Centuries later, in 17th-century Europe, The Thirty Years’ War and the English Civil Wars cost monarchs their thrones and made the futures of royal children uncertain. Under these uncertain circumstances, a supportive circle of royal relatives and loyal staff was more essential than ever before.

Consider the story of the family of Charles I of England and Scotland. King Charles was beheaded in 1649, following his defeat during the English Civil Wars. His French wife, Henrietta Maria, had fled to the court of her nephew, Louis XIV in 1644 just after the birth of her youngest daughter Henrietta Anne . The infant was considered too young to travel so Henrietta Maria entrusted her to a governess, Lady Dalkeith, who eventually smuggled her out of England to France. Little Henrietta Anne, a toddler at the time she left England, nearly gave herself away by insisting that she was a princess to other people they met on the road. But Lady Dalkeith managed to organize a successful escape, and mother and daughter were reunited in Paris.

Charles I’s sister, Queen Elizabeth of Bohemia (now the Czech Republic), also had a staff looking out for her children’s safety when she and her husband, Frederick, had to flee Prague during the Thirty Years’ War. In the chaos following Frederick’s defeat in battle, their baby son, Rupert, was nearly left behind. A court chamberlain stepped in to ensure that Rupert was aboard the last carriage leaving Prague castle.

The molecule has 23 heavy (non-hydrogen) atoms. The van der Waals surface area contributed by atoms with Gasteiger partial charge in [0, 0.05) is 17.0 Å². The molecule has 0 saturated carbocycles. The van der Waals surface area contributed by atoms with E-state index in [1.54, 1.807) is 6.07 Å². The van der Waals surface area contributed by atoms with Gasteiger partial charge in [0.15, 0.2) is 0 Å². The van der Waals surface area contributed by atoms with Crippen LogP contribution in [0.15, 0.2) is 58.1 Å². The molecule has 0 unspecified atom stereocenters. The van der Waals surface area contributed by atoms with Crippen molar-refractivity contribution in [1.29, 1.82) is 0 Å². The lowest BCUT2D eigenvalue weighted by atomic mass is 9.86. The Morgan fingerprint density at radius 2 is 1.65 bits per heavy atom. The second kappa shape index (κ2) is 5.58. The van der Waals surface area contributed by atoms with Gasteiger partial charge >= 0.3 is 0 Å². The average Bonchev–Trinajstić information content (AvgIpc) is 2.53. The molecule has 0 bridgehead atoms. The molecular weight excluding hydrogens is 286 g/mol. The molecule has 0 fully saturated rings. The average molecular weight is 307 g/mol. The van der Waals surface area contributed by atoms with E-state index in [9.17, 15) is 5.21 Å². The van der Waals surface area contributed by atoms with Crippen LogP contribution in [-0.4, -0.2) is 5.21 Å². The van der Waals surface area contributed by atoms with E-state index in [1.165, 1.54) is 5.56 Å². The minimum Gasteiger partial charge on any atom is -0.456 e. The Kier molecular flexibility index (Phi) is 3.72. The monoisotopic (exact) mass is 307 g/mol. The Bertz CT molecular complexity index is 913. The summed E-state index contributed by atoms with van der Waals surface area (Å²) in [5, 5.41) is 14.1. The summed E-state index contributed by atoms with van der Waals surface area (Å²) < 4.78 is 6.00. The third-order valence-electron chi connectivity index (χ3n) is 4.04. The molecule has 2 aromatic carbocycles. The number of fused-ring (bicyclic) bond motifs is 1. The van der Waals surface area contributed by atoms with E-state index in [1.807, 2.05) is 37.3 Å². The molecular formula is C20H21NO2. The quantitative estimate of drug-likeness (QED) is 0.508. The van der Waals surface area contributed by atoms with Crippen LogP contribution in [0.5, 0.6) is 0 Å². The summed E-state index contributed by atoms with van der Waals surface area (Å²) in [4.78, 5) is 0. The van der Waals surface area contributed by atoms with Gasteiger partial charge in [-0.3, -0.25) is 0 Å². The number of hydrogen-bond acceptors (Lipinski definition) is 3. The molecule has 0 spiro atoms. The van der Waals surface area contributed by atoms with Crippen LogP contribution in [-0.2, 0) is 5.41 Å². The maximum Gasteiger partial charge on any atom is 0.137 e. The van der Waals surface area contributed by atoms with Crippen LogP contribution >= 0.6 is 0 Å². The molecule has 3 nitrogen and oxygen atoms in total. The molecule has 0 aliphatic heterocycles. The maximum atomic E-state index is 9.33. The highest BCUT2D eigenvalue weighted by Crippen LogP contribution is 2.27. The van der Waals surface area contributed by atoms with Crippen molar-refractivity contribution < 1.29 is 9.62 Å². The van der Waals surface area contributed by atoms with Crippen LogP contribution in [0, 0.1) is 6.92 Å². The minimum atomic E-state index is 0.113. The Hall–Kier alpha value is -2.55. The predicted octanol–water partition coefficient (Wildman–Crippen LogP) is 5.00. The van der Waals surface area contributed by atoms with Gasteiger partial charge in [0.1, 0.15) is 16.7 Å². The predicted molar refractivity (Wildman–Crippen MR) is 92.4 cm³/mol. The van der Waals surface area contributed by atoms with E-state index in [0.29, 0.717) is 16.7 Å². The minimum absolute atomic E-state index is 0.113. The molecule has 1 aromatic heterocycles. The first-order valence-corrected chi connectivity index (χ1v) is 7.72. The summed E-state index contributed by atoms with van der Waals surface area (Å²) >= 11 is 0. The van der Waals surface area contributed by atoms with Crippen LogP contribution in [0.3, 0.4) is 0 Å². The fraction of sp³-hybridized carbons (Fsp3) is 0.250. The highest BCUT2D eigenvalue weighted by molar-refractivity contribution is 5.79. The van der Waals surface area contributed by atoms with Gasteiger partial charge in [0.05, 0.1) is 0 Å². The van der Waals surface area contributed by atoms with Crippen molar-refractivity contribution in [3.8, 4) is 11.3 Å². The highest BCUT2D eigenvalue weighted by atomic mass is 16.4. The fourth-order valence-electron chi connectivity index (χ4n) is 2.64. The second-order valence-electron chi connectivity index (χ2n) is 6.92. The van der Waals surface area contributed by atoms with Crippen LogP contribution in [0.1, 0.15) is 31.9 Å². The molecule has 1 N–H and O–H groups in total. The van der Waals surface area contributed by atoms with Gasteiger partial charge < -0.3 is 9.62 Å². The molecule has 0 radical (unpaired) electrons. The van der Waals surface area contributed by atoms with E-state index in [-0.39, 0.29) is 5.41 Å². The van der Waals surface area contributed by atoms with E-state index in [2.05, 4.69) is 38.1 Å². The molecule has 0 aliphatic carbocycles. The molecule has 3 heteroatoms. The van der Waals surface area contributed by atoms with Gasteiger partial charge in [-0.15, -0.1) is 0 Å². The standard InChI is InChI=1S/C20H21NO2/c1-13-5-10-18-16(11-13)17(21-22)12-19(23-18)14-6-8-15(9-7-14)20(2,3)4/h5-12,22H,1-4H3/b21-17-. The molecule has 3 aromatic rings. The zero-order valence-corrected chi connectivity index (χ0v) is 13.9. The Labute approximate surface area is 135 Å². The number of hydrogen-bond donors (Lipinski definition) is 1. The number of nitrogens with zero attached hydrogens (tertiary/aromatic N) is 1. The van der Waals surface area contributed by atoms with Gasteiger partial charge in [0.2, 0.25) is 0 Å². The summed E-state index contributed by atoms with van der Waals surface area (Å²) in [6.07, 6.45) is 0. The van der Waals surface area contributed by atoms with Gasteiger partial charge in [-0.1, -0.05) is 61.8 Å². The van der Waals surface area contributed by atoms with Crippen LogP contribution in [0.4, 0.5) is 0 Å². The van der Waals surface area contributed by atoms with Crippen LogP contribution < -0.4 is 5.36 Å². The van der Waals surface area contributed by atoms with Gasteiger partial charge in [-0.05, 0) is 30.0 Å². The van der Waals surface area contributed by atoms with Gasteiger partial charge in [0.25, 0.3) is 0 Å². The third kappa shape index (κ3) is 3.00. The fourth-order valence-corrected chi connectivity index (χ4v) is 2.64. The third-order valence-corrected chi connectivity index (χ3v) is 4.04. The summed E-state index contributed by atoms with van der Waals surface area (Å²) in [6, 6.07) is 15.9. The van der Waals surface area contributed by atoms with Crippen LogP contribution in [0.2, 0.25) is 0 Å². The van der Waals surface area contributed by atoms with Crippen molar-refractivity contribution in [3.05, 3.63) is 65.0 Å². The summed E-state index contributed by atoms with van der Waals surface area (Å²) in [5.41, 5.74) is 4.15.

In the 19th century, queen Victoria was a highly involved matriarch who expected to be consulted regarding the names, education and marital prospects of her grandchildren and great-grandchildren. Five of Victoria’s granddaughters married European monarchs, bringing English customs with them to Russia, Romania, Norway, Spain, and Greece when they married. This ensured that a generation of royal cousins across Europe grew up speaking English, celebrating Victorian-style Christmases, developing a taste for rice pudding, and wearing the sailor suits and white dresses that were fashionable at the time. This unified royal culture continued in Europe until the outbreak of the First World War in 1914, when family cohesion broke down and the late Queen Victoria’s descendants went to war against each other.